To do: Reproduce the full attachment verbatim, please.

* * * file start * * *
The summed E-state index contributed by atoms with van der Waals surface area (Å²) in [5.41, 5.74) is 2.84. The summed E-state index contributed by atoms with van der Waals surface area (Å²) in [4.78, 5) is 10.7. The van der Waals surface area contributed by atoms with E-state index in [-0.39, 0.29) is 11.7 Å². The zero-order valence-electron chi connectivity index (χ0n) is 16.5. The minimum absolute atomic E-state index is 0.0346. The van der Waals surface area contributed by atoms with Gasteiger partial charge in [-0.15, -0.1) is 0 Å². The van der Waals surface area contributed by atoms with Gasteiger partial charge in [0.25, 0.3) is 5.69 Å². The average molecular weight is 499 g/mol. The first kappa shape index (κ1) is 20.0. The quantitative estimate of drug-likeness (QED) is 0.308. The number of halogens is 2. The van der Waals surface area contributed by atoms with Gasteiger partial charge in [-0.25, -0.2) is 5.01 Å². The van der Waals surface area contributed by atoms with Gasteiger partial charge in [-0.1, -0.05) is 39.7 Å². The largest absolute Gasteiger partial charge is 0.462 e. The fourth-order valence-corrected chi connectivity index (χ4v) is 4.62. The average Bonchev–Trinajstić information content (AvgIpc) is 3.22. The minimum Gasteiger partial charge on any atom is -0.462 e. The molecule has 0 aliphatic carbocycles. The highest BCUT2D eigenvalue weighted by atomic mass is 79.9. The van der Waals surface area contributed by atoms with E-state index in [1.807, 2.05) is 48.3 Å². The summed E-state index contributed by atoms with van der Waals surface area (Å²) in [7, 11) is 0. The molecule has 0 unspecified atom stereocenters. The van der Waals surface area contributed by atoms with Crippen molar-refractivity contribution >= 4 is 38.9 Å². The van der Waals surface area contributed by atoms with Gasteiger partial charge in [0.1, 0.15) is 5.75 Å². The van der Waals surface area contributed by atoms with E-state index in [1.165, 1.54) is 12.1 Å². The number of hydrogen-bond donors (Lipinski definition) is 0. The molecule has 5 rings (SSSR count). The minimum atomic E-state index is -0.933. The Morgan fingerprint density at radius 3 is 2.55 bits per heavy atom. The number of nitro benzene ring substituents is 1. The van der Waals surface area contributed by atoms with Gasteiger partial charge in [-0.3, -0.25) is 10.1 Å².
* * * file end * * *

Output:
The summed E-state index contributed by atoms with van der Waals surface area (Å²) in [5.41, 5.74) is 2.84. The summed E-state index contributed by atoms with van der Waals surface area (Å²) in [4.78, 5) is 10.7. The van der Waals surface area contributed by atoms with E-state index in [-0.39, 0.29) is 11.7 Å². The zero-order valence-electron chi connectivity index (χ0n) is 16.5. The minimum absolute atomic E-state index is 0.0346. The van der Waals surface area contributed by atoms with Gasteiger partial charge in [-0.15, -0.1) is 0 Å². The van der Waals surface area contributed by atoms with Gasteiger partial charge in [0.25, 0.3) is 5.69 Å². The average molecular weight is 499 g/mol. The first kappa shape index (κ1) is 20.0. The quantitative estimate of drug-likeness (QED) is 0.308. The number of halogens is 2. The van der Waals surface area contributed by atoms with Gasteiger partial charge in [-0.25, -0.2) is 5.01 Å². The van der Waals surface area contributed by atoms with Gasteiger partial charge in [-0.1, -0.05) is 39.7 Å². The largest absolute Gasteiger partial charge is 0.462 e. The fourth-order valence-corrected chi connectivity index (χ4v) is 4.62. The average Bonchev–Trinajstić information content (AvgIpc) is 3.22. The minimum Gasteiger partial charge on any atom is -0.462 e. The molecule has 0 aliphatic carbocycles. The highest BCUT2D eigenvalue weighted by atomic mass is 79.9. The van der Waals surface area contributed by atoms with E-state index in [1.807, 2.05) is 48.3 Å². The summed E-state index contributed by atoms with van der Waals surface area (Å²) in [7, 11) is 0. The molecule has 0 unspecified atom stereocenters. The van der Waals surface area contributed by atoms with Crippen molar-refractivity contribution >= 4 is 38.9 Å². The van der Waals surface area contributed by atoms with Gasteiger partial charge in [0.1, 0.15) is 5.75 Å². The van der Waals surface area contributed by atoms with E-state index in [1.165, 1.54) is 12.1 Å². The number of hydrogen-bond donors (Lipinski definition) is 0. The molecule has 5 rings (SSSR count). The minimum atomic E-state index is -0.933. The Morgan fingerprint density at radius 3 is 2.55 bits per heavy atom. The number of nitro benzene ring substituents is 1. The van der Waals surface area contributed by atoms with Gasteiger partial charge in [-0.3, -0.25) is 10.1 Å².